Calm Space, Calm Bodies, Calm Minds
When a student at Bruce Vento Elementary School acts out, he or she
isn’t sent to the principal’s office. Instead, he or she takes a trip to
the calming room.
Behavior specialist Carolyn Rottman described it as “a positive space to have our staff and students away from extra stimuli and a safe space for a student to regain self control and de escalate in a reactive way.” But their initial designs for the room was too bare to meet student needs – there wasn’t enough equipment for the children to work off stress and extra energy, and they didn’t have any opportunities to learn from the space.
Working with Children, Youth, and Family Consortium in University Extension, Bruce Vento enlisted Abi Asojo’s sophomore interior design studio to transform their calming room into a more effective and productive space. The class toured the space, interviewed stakeholders, and researched calming room elements. Last month, they presented their final designs to representatives from Bruce Vento and Extension.
In addition to a simple and soothing layout, each group’s incorporated sounds, smells, and tactile elements.
Student Rachel Grothe explained that “when kids are in a heightened state, all their senses are heightened.” Her classmate Emily Devore said that sensory items play a large role in calming and focusing the students. Bruce Vento’s staff were impressed with the wide variety of design elements, including interactive, tactile, and multi-purpose wall spaces; cuddle swings, climbing apparatuses, and other outlets for de-escalation; and projection screens and sound machines that could be adapted to individual students.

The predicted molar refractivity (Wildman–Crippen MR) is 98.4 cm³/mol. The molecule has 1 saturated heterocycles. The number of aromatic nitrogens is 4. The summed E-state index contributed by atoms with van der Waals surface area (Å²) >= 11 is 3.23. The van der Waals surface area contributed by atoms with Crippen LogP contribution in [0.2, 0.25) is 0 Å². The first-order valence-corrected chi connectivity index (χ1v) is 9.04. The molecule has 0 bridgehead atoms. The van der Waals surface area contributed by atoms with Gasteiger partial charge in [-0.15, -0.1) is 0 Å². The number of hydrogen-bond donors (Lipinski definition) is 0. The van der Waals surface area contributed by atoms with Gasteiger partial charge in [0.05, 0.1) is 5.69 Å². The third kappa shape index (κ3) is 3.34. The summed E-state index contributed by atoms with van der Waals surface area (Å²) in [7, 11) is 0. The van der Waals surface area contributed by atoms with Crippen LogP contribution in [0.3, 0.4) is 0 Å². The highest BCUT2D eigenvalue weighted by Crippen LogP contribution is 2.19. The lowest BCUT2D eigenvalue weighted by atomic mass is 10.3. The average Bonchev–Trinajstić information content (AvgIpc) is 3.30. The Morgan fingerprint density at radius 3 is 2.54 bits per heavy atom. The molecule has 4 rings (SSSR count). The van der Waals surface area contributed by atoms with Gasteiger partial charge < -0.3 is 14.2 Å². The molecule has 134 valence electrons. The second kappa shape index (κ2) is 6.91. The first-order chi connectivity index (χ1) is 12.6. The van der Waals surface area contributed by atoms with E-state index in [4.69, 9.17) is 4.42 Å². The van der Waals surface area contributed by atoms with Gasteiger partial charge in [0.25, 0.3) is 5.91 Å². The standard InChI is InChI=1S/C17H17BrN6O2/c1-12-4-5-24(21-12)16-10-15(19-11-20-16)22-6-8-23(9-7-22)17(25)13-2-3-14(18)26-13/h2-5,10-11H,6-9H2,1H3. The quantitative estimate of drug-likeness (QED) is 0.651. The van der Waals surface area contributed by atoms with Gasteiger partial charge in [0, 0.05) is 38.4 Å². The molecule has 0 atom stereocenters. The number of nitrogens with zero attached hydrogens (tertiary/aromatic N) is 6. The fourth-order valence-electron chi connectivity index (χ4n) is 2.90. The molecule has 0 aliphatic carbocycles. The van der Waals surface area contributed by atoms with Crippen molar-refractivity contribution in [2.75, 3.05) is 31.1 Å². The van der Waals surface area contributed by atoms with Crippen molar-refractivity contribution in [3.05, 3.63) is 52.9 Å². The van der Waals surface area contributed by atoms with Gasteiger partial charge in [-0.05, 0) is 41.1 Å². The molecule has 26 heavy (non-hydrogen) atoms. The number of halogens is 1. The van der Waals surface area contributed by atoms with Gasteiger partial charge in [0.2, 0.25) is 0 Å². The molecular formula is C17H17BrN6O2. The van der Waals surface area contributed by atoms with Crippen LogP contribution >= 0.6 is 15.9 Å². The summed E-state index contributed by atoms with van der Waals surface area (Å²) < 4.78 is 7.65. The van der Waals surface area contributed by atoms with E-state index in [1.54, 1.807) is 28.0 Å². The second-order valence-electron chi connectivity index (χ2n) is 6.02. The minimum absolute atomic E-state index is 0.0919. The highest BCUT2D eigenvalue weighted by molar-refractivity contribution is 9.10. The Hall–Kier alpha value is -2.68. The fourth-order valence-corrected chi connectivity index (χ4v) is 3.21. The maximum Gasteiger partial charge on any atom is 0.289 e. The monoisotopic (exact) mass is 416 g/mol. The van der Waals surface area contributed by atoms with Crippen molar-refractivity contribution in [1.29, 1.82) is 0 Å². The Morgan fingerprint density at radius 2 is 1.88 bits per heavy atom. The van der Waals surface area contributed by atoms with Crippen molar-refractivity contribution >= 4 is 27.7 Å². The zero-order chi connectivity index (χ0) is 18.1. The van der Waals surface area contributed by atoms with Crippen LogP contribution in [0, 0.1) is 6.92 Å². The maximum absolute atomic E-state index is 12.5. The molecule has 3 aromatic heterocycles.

According to Sara Langworthy (Extension), “the design students were extremely thorough in the additional research they conducted as they constructed their group plans. [Their] perspectives on how to improve this space were invaluable to the project and will undoubtedly result in a better, more calming space.” Langworth said that the project team will begin logistical planning and implementation. “Construction is tentatively planned for this summer, with the hope of ‘ground breaking’ in time for the new school year in Fall 2015.”
Rottman enjoyed collaborating with the interior design studio, and appreciated their design thinking and fresh perspectives. “We will be forever grateful for this opportunity and hope that it is an example for other schools looking at full inclusion models and a sense of safety, joy, and challenge for their students.”